Most of El Camino del Diablo is easy to traverse. However, its remote nature combined with a few challenging obstacles and navigational difficulty gives it a rating of moderate.


When to Go

The Sonoran Desert has a fairly stable climate and is pleasant to visit for most of the year. We recommend avoiding the trail from mid-May to mid-September due to high summer temperatures and monsoon rains.

Permits and Fees

The Barry M. Goldwater Air Force Range and Cabeza Prieta National Wildlife Refuge are covered under one permit, which can be acquired at the Luke Air Force Base Range Management Office * see editor’s note, below* or the BLM’s Yuma or Phoenix field offices. Permits are free but require you to watch a video and sign several liability waivers. NOTE: Every individual must visit the office and acquire a permit. Permits are not issued on a per vehicle basis.

The permit for Organ Pipe Cactus National Monument may be acquired at the Kris Eggle Visitor Center or at the kiosk located directly along the route. The fee is $8/vehicle, $4/bicycle (7 Days), or $20 for an annual pass.

* Editor’s Note 2/9/2021: It has been brought to our attention that the BLM has not issued these permits since 2001. The permits are handled by the military only. At this time, the permitting process is housed on the Luke Air Force Base website which can be found here: https://luke.isportsman.net/. *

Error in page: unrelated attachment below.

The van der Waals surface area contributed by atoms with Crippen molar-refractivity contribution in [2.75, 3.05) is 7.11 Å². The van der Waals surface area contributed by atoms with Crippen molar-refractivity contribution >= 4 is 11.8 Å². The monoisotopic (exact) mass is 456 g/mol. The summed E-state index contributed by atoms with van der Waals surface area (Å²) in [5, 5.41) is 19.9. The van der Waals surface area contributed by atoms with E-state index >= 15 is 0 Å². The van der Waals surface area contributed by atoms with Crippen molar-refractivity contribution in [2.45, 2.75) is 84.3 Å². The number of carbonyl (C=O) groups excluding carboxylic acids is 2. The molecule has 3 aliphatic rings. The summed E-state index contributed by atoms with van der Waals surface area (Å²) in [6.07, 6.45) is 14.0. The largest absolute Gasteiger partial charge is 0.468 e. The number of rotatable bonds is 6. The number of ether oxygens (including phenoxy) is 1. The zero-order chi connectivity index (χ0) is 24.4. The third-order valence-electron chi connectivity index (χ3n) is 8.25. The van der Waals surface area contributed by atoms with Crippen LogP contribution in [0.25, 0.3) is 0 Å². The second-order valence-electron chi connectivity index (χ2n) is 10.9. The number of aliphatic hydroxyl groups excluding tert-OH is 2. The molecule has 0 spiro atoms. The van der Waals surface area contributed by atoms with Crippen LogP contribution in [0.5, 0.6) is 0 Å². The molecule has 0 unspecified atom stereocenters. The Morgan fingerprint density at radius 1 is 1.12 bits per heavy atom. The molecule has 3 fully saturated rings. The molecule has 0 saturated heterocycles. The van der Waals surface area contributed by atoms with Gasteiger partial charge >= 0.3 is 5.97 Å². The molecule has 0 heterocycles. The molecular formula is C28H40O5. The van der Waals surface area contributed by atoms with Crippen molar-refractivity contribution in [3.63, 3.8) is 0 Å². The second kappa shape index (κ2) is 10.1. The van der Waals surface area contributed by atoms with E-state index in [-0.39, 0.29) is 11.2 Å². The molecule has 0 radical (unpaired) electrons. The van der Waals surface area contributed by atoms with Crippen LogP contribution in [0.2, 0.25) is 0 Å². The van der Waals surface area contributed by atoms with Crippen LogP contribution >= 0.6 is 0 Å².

el camino upload35

Suggested Campsites

Bates Well

Accommodates 3-4 vehicles

Historic buildings

32°10’11.84″N, 112°57’5.76″W

Last Resort

Accommodates large groups

Picnic tables and grills

32°5’55.98″N, 113°17’1.43″W

Devil’s Doorstep

Accommodates 3-4 vehicles

Scenic overlook

32°7’27.57″N, 113°32’50.29″W

Tule Well

Accommodates large groups

Picnic tables and grills, historic buildings

32°13’34.35″N, 113°44’58.85″W

Crater Camp

Accommodates large groups

Fire ring, wide open space, old bomb crater

32°15’14.08″N, 113°41’2.59″W

Sheltered Pass

Accommodates 1-2 vehicles


32°16’37.28″N, 113°41’39.03″W

Christmas Pass

Accommodates 3-4 vehicles

Scenic overlook

32°16’39.12″N, 113°41’32.72″W

Border’s Edge

Accommodates 1-2 vehicles

32°17’42.89″N, 114°2’34.55″W

Tinajas Altas

Accommodates large groups

Historic site

32°18’44.63″N, 114°2’50.76″W


Marine Corps Air Station, Yuma, Range Management Office, 520-341-3402

Cabeza Prieta National Wildlife Refuge fws.gov/refuge/cabeza_prieta/, 520-387-6483

BLM Yuma Field Office blm.gov/az/st/en.html, 928-317-3200

BLM Phoenix Field Office blm.gov/az/st/en.html, 623-580-5500

Yuma Regional Medical Center yumaregional.org, 928-336-2000

Yuma Police yumaaz.gov/police/, 928-373-4700